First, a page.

|Courtesy of: Jen Gallardo / Flickr|
By Joseph A.
Traffic safety has long been an issue in New York City. With the newly-started Vision Zero attempting to make streets safer, some policymakers have embraced the three E’s: education, enforcement, and engineering.
While engineering is usually interpreted as involving street design elements, a new idea from New York City Council members expands the concept to include software.
Can you imagine if you could program driving safety into the same tools that assist driver navigation?
A few New York political officials think it’s worth a shot. Council members Brad Lander and Ydanis Rodriguez wrote a letter to Google on July 1st suggesting a couple of enhancements to the company’s Maps App. One update would create a “stay on truck routes” option for truck drivers. The second would allow users to select “reduce left turns,” minimizing the number of such turns required on a particular trip. …wait, what? What possible reason could there be to reduce left turns?
In their letter, Lander and Rodriguez cited an in-depth report from WNYC reporter Kate Hinds about the danger of left turns by automobiles in an environment where people typically travel on foot and by bicycle. According to Hinds’ report, 17 pedestrians and three bicyclists were killed in New York by left-turning vehicles last year alone. The fatality rate for pedestrians struck by drivers making lefts in NYC is the highest in the nation, according to her report.
The city’s department of transportation has continued to redesign intersections to make left turns safer by changing signals and incorporating other similar measures. But Lander and Rodriguez got the idea to ask Google to help by giving its Maps users a “reduce left turns” routing option.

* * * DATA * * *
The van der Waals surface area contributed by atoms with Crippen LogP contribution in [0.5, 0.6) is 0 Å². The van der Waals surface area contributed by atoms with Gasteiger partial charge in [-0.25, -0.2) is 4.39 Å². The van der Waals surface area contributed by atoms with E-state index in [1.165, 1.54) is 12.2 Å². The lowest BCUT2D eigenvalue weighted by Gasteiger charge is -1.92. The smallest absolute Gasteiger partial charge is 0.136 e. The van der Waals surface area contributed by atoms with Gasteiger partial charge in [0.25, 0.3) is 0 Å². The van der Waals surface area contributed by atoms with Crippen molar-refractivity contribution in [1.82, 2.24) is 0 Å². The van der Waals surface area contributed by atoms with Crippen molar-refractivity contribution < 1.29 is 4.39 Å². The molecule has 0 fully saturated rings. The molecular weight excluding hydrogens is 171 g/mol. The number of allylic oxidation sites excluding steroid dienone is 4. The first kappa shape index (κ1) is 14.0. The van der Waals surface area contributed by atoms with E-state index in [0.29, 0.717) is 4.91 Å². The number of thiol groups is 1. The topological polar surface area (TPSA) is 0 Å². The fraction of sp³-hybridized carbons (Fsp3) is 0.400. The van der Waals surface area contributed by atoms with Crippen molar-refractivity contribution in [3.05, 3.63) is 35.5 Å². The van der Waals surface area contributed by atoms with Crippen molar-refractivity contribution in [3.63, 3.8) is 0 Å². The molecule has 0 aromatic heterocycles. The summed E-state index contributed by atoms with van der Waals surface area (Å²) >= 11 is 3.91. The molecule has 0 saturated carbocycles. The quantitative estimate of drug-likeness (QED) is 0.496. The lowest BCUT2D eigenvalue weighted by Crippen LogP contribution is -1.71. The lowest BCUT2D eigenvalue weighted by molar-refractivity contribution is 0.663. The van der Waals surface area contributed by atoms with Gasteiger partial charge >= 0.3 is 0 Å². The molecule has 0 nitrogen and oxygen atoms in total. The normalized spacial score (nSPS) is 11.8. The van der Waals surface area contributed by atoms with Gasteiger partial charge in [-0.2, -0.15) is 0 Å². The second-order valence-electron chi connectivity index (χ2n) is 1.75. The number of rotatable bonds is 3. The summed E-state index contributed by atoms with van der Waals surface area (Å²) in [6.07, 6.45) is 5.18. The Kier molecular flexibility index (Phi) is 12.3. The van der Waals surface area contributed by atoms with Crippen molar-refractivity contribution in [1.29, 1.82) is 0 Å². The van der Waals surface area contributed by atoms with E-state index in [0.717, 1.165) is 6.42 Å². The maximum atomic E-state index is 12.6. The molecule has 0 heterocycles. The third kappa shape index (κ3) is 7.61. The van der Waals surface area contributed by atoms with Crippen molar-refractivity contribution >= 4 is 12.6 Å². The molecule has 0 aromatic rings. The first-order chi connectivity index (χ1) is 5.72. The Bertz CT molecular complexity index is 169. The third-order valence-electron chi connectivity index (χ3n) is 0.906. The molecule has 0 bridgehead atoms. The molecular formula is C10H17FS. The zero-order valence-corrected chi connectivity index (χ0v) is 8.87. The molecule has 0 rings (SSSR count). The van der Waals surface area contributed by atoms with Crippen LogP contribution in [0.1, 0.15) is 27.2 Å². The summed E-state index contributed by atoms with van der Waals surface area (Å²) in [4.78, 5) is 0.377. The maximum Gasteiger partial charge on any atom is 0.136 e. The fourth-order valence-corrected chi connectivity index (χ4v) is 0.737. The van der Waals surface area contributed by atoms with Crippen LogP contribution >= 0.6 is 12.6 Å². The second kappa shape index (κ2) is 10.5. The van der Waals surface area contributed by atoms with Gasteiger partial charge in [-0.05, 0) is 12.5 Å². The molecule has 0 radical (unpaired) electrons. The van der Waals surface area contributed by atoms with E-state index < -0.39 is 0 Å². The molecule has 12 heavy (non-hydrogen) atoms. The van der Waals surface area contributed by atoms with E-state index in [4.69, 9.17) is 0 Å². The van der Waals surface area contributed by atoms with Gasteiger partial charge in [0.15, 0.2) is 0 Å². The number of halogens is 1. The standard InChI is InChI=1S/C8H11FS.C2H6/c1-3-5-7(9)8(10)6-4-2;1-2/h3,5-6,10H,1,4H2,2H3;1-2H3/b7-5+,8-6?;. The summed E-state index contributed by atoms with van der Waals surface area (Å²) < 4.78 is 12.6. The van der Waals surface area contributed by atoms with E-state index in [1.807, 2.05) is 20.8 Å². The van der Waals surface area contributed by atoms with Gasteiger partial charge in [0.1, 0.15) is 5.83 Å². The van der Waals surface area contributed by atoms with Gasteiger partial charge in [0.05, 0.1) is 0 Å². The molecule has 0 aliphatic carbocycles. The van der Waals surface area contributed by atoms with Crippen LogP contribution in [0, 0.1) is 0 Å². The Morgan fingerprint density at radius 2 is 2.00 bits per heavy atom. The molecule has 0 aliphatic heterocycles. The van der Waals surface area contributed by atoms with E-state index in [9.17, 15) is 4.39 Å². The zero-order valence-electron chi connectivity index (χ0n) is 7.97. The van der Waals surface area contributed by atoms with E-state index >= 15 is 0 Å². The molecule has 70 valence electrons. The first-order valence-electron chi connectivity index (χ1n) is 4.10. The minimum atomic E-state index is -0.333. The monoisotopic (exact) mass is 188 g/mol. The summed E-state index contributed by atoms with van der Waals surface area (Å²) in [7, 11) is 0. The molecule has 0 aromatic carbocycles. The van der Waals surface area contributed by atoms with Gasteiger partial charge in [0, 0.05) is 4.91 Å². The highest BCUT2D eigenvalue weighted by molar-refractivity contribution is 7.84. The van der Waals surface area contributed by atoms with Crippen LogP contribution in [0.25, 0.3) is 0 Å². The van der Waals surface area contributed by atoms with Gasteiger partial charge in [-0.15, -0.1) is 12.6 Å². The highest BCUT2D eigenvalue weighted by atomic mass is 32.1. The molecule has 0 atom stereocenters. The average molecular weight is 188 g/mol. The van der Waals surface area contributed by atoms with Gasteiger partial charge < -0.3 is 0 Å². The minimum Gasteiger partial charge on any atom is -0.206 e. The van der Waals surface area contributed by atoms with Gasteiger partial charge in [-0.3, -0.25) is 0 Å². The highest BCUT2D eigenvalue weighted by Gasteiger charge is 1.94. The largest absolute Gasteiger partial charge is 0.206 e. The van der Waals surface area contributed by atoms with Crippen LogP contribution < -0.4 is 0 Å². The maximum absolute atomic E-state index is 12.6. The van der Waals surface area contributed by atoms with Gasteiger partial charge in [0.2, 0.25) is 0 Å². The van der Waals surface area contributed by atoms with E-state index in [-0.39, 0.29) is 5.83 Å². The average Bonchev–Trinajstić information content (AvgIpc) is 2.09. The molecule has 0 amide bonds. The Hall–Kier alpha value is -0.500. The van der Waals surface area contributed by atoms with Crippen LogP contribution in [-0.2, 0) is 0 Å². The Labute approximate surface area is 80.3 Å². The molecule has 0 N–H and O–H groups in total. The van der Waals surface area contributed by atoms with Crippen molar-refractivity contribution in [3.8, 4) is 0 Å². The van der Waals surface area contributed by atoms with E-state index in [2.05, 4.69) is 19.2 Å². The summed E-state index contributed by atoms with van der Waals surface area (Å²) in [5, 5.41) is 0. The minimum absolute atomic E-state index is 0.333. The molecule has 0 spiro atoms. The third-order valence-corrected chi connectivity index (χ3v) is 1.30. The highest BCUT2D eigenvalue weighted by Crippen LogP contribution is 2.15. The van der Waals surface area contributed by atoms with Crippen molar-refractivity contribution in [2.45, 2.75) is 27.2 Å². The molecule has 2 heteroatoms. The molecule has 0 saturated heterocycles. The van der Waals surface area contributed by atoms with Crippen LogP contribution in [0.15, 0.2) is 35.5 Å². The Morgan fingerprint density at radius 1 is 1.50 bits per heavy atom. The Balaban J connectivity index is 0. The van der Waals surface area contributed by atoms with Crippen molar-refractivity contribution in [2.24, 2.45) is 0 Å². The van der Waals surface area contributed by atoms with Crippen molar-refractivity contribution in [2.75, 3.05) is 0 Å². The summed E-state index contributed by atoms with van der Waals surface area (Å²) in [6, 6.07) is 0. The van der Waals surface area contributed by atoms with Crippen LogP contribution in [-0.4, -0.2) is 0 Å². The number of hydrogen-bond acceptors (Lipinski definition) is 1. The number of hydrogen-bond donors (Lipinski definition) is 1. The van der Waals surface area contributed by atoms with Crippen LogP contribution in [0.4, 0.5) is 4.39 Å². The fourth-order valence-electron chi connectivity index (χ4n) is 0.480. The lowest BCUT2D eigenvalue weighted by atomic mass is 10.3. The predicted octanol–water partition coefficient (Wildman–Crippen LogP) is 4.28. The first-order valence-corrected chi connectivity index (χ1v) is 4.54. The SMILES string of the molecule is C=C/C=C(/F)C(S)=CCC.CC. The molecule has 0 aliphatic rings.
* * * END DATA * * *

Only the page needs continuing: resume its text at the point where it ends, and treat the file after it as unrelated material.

“We haven’t heard back yet,” Rodriguez said. “But we hope, knowing that Google is one of those good private entities, that Google can look at this.”
On a national scale, a quarter of motor-vehicle crashes involving pedestrians occur during left turns. A 2013 study found that when drivers make “permitted” left turns--where they do not have the protection of a left-turn green arrow--they don’t even look to see if there is a pedestrian in their path as much as nine percent of the time. Such turns pose an “alarming” level of risk to pedestrians, the study found.
The “reduce left turns” option on Google Maps would be similar to the left-turn reduction practice adopted by UPS back in 2004—although that was in the name of logistical efficiency instead of safety. The package-delivering giant actually found that making right turns to reach a destination instead of lefts saves time as well as up to 10 million gallons of fuel in the first eight years after the policy was instituted.
Rodriguez also believes a “stay on truck routes” option would help in a city where big rigs pose a serious threat when they stray from designated routes. In their letter, the council members cite a 2007 study that showed 35 percent of truck crashes in the city happened off truck routes.
In a city with eight million residents, and more than 56 million tourists visiting in 2014, traffic safety is a pressing issue that Rodriguez wants to see addressed on all fronts.
“This is about continual working between the private and public sector,” he says. “The first cause of death for New York City children under 13 is not gangs, it’s not poverty, not violence. It’s being hit by cars and trucks. This is the time for the city to reach out to the private sector, so they can help us to provide information to drivers about where you should avoid making left turns.”
What are your opinions on Google potentially limiting left turns? Are they being too protective? Do you support their decision? Let us know in the comments below!